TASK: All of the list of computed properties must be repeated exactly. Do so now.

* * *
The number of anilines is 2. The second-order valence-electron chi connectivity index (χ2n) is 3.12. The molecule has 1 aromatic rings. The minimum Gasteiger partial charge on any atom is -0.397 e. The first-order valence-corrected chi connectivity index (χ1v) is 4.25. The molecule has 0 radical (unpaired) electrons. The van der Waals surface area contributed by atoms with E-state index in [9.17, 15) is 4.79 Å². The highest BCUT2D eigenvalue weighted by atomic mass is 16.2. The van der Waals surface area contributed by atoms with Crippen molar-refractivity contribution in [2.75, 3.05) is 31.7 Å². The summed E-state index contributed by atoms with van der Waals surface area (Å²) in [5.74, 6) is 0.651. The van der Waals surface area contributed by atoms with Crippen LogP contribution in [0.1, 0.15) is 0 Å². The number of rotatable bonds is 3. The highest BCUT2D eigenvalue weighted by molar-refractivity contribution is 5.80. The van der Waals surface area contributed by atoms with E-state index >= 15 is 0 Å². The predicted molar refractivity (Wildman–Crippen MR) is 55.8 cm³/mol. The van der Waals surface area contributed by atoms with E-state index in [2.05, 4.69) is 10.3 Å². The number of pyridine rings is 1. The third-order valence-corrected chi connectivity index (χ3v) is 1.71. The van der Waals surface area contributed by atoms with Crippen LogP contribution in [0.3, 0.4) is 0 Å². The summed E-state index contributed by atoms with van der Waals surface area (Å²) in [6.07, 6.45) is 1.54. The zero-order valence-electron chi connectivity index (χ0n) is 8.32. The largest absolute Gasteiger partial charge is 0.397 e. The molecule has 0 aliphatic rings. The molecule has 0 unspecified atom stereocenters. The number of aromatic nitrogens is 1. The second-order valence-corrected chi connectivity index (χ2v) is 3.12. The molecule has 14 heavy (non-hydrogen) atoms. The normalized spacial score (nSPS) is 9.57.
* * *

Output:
The number of anilines is 2. The second-order valence-electron chi connectivity index (χ2n) is 3.12. The molecule has 1 aromatic rings. The minimum Gasteiger partial charge on any atom is -0.397 e. The first-order valence-corrected chi connectivity index (χ1v) is 4.25. The molecule has 0 radical (unpaired) electrons. The van der Waals surface area contributed by atoms with E-state index in [9.17, 15) is 4.79 Å². The highest BCUT2D eigenvalue weighted by atomic mass is 16.2. The van der Waals surface area contributed by atoms with Crippen molar-refractivity contribution in [2.75, 3.05) is 31.7 Å². The summed E-state index contributed by atoms with van der Waals surface area (Å²) in [5.74, 6) is 0.651. The van der Waals surface area contributed by atoms with Crippen LogP contribution in [0.1, 0.15) is 0 Å². The number of rotatable bonds is 3. The highest BCUT2D eigenvalue weighted by molar-refractivity contribution is 5.80. The van der Waals surface area contributed by atoms with E-state index >= 15 is 0 Å². The predicted molar refractivity (Wildman–Crippen MR) is 55.8 cm³/mol. The van der Waals surface area contributed by atoms with E-state index in [2.05, 4.69) is 10.3 Å². The number of pyridine rings is 1. The third-order valence-corrected chi connectivity index (χ3v) is 1.71. The van der Waals surface area contributed by atoms with Crippen LogP contribution in [0.3, 0.4) is 0 Å². The summed E-state index contributed by atoms with van der Waals surface area (Å²) in [6.07, 6.45) is 1.54. The zero-order valence-electron chi connectivity index (χ0n) is 8.32. The largest absolute Gasteiger partial charge is 0.397 e. The molecule has 0 aliphatic rings. The molecule has 0 unspecified atom stereocenters. The number of aromatic nitrogens is 1. The second-order valence-corrected chi connectivity index (χ2v) is 3.12. The molecule has 14 heavy (non-hydrogen) atoms. The normalized spacial score (nSPS) is 9.57.